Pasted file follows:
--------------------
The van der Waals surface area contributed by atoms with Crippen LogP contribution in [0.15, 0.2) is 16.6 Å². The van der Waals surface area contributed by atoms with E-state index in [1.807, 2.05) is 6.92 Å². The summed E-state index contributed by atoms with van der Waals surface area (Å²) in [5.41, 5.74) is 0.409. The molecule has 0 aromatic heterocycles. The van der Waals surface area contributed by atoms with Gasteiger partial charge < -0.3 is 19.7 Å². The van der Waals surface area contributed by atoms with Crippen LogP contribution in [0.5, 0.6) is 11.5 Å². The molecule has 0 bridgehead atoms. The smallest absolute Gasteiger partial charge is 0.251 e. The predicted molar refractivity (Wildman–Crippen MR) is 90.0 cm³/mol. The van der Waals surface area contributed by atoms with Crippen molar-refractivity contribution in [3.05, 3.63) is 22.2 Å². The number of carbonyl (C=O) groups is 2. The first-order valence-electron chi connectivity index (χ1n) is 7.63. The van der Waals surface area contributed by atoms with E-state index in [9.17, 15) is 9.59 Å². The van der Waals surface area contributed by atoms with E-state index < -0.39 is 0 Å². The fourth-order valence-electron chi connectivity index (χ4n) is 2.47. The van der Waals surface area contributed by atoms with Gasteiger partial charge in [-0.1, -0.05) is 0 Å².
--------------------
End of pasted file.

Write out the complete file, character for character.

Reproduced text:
The van der Waals surface area contributed by atoms with Crippen LogP contribution in [0.15, 0.2) is 16.6 Å². The van der Waals surface area contributed by atoms with E-state index in [1.807, 2.05) is 6.92 Å². The summed E-state index contributed by atoms with van der Waals surface area (Å²) in [5.41, 5.74) is 0.409. The molecule has 0 aromatic heterocycles. The van der Waals surface area contributed by atoms with Gasteiger partial charge < -0.3 is 19.7 Å². The van der Waals surface area contributed by atoms with Crippen LogP contribution in [0.5, 0.6) is 11.5 Å². The molecule has 0 bridgehead atoms. The smallest absolute Gasteiger partial charge is 0.251 e. The predicted molar refractivity (Wildman–Crippen MR) is 90.0 cm³/mol. The van der Waals surface area contributed by atoms with Crippen molar-refractivity contribution in [3.05, 3.63) is 22.2 Å². The number of carbonyl (C=O) groups is 2. The first-order valence-electron chi connectivity index (χ1n) is 7.63. The van der Waals surface area contributed by atoms with E-state index in [9.17, 15) is 9.59 Å². The van der Waals surface area contributed by atoms with E-state index < -0.39 is 0 Å². The fourth-order valence-electron chi connectivity index (χ4n) is 2.47. The van der Waals surface area contributed by atoms with Gasteiger partial charge in [-0.1, -0.05) is 0 Å².